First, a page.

Radiant Heat Analgesiometer

A radiant heat analgesiometer designed and developed by the Department of Clinical Pharmacology and Therapeutics, Nizam's Institute of Medical Sciences, Hyderabad, was used to deliver variable, quantifiable and reproducible radiant heat stimulus via a heating element to induce thermal pain on volar surface of forearm. This apparatus [Figure 1] and [Figure 2] is made up of two heat resistant acrylic chambers. The lower chamber (radiant heat source) is rectangular in shape (length, 31 cm; width, 26 cm; height, 23 cm) with openings on all four sides to place the radiant heat source (double heating element toaster). The upper chamber (radiant heat delivery chamber), having the dimensions of 22 cm (l) x 17 cm (w) x 20 cm (h) is placed on the center of the lower chamber. The upper chamber is fitted with an additional freely movable acrylic chamber to raise the height of the radiant heat delivery chamber to a maximum of 58 cm and has three circular apertures, each of 4 cm diameter on the two side walls to reduce the intensity of excess heat generation from the filament. There is a slot on the top portion of chamber to fix the thermometer. The height of the chamber can be adjusted with a knob at three different levels by raising the movable chamber. This chamber can be moved to three levels (short level 1 = 43 cm, medium level 2 = 50.5 cm, and high level 3 = 58 cm). At short level, the distance between the radiant heat source and the site of heat application (volar surface of forearm) is smallest, while it is maximum when chamber is raised to the high level. There is also a 7 cm x 4 cm aperture at the top of the radiant heat delivery chamber to place the volar surface of the non-dominant experimental hand. There is another 2.5 cm x 2.5 cm square aperture on top to reduce the excessive heat generation during the test procedure. A highly sensitive temperature recording sensor (Nippon Instruments (India) Pvt. Ltd) is also placed on the top portion of the chamber. Electronic digital timer is used to record the reaction time in seconds.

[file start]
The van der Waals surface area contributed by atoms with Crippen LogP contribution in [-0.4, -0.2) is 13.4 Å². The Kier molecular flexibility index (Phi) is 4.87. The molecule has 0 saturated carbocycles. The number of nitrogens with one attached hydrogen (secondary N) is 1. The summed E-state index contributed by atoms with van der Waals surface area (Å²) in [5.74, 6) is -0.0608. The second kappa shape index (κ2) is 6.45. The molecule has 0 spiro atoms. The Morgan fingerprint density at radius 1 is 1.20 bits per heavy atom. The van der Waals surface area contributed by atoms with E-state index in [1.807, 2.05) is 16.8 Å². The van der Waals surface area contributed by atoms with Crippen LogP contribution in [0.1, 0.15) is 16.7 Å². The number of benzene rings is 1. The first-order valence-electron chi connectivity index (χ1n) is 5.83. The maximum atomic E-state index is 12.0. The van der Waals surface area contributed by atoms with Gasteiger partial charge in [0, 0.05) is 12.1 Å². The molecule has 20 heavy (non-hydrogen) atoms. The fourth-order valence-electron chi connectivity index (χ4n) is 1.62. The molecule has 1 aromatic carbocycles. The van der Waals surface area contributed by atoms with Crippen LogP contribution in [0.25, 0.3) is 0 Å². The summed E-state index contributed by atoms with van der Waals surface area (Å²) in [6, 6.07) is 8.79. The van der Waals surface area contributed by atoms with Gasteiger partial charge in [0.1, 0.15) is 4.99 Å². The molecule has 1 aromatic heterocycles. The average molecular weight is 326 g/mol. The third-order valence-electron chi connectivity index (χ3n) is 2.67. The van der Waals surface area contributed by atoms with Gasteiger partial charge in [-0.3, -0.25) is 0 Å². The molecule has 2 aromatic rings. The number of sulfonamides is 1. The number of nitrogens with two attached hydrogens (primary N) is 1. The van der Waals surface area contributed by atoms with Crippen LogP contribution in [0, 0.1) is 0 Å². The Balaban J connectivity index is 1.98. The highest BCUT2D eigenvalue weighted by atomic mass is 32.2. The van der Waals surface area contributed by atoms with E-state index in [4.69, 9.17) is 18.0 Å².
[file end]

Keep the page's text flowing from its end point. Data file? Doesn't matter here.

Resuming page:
Figure 1: Showing radiant heat apparatus

Click here to view
Figure 2: Showing delivery of radiant heat to study participant

Click here to view

The intensity of heat generation from the radiant heat source can be regulated with a knob between 1 - 3 levels (1 low, 2 medium and 3 high).

Study Participants

Twenty-four healthy subjects (mean age 28.4 ± 4.4 yrs; mean height 169.3 ± 6.8 cm and mean weight 65.5 ± 12.3 kg) were recruited. The study protocol was approved by the Institutional Human Studies Committee; Nizam's Institute of Medical Sciences, Hyderabad, India and complied with the Declaration of Helsinki on Biomedical Research Involving Human Subjects.